FINRA recently announced a disciplinary proceeding that underscores its continuing concerns about unsuitable retail sales of structured products. In a recently settled formal disciplinary proceeding, FINRA censured a registered broker-dealer and ordered it to pay restitution to customers and others who lost money trading in, among other things, non-traditional exchange-traded funds (ETFs).
FINRA’s action relates to sales of leveraged ETFs (which deliver a daily return based on multiples of the performance of a benchmark or index), inverse ETFs (which deliver the opposite of the daily performance of a specific benchmark or index), and ETFs that are both inverse and leveraged. A daily “reset” feature of such non-traditional ETFs means that these products are designed to meet their objective only on a daily basis. As a result, their performance over time may differ significantly from the performance of the underlying index or benchmark. This effect can be magnified in volatile markets.
The order notes the growth in popularity of non-traditional ETFs after 2006, and finds that the sales at issue occurred between January 2008 and August 2009. FINRA found that the broker-dealer firm failed to establish and maintain a supervisory system and written procedures reasonably designed to monitor transactions in non-traditional ETFs. Rather, FINRA said that the firm monitored non-traditional ETFs in the same way that it monitored traditional ETFs until FINRA issued a Regulatory Notice regarding non-traditional ETFs in 2009, and failed to take into consideration, for example, risks associated with longer-term holding periods. FINRA also found that the firm failed to provide adequate formal training to its brokers and supervisors regarding the features, risks and characteristics of non-traditional ETFs until after FINRA issued its Regulatory Notice.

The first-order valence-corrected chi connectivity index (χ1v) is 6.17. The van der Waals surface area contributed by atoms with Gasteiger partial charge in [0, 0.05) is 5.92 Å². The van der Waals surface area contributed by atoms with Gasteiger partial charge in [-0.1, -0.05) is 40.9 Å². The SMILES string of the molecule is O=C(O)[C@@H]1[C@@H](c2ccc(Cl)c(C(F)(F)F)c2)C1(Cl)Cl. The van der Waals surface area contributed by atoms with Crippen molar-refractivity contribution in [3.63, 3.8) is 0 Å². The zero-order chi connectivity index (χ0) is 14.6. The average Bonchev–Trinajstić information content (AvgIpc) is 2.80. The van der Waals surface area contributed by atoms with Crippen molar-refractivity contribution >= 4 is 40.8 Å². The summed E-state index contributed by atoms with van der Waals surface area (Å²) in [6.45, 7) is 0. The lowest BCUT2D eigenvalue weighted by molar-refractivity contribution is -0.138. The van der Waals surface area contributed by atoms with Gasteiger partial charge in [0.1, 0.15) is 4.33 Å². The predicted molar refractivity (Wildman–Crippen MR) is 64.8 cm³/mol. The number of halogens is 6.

FINRA found that the firm failed to satisfy its reasonable-basis suitability obligation by allowing its brokers to recommend the non-traditional ETFs without performing reasonable diligence to understand the risks and features of the products. FINRA also found that the firm failed to determine customer-specific suitability for at least 27 customers who lost money. The products were unsuitable, FINRA found, because they were held in those customers’ accounts for extended time periods, subjecting the customers to the effect of compounding and daily resets.
FINRA also found that certain of the firm’s registered representatives engaged in a pattern of unsuitable mutual fund switching and that it failed to maintain adequate supervisory procedures designed to prevent such switching.